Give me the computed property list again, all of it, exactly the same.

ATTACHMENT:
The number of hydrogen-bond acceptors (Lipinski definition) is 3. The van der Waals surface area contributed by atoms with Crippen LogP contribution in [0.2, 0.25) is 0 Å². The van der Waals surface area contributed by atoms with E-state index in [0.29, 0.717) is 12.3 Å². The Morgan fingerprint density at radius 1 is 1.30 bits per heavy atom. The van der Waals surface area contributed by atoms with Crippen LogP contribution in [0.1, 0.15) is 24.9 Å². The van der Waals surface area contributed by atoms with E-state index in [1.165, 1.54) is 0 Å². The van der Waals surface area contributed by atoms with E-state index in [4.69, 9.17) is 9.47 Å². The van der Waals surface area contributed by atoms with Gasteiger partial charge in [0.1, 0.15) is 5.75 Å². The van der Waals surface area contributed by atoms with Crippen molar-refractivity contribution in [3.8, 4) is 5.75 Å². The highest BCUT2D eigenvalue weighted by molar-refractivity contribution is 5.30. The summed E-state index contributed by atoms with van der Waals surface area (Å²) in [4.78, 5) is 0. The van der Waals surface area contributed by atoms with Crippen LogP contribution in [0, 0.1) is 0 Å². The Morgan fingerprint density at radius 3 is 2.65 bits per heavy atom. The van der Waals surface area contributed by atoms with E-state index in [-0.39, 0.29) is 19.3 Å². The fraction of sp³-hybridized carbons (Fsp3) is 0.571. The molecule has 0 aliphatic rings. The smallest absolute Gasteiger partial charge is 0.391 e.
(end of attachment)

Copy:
The number of hydrogen-bond acceptors (Lipinski definition) is 3. The van der Waals surface area contributed by atoms with Crippen LogP contribution in [0.2, 0.25) is 0 Å². The van der Waals surface area contributed by atoms with E-state index in [0.29, 0.717) is 12.3 Å². The Morgan fingerprint density at radius 1 is 1.30 bits per heavy atom. The van der Waals surface area contributed by atoms with Crippen LogP contribution in [0.1, 0.15) is 24.9 Å². The van der Waals surface area contributed by atoms with E-state index in [1.165, 1.54) is 0 Å². The van der Waals surface area contributed by atoms with E-state index in [4.69, 9.17) is 9.47 Å². The van der Waals surface area contributed by atoms with Gasteiger partial charge in [0.1, 0.15) is 5.75 Å². The van der Waals surface area contributed by atoms with Crippen molar-refractivity contribution in [3.8, 4) is 5.75 Å². The highest BCUT2D eigenvalue weighted by molar-refractivity contribution is 5.30. The summed E-state index contributed by atoms with van der Waals surface area (Å²) in [4.78, 5) is 0. The van der Waals surface area contributed by atoms with Crippen LogP contribution in [0, 0.1) is 0 Å². The Morgan fingerprint density at radius 3 is 2.65 bits per heavy atom. The van der Waals surface area contributed by atoms with E-state index in [-0.39, 0.29) is 19.3 Å². The fraction of sp³-hybridized carbons (Fsp3) is 0.571. The molecule has 0 aliphatic rings. The smallest absolute Gasteiger partial charge is 0.391 e.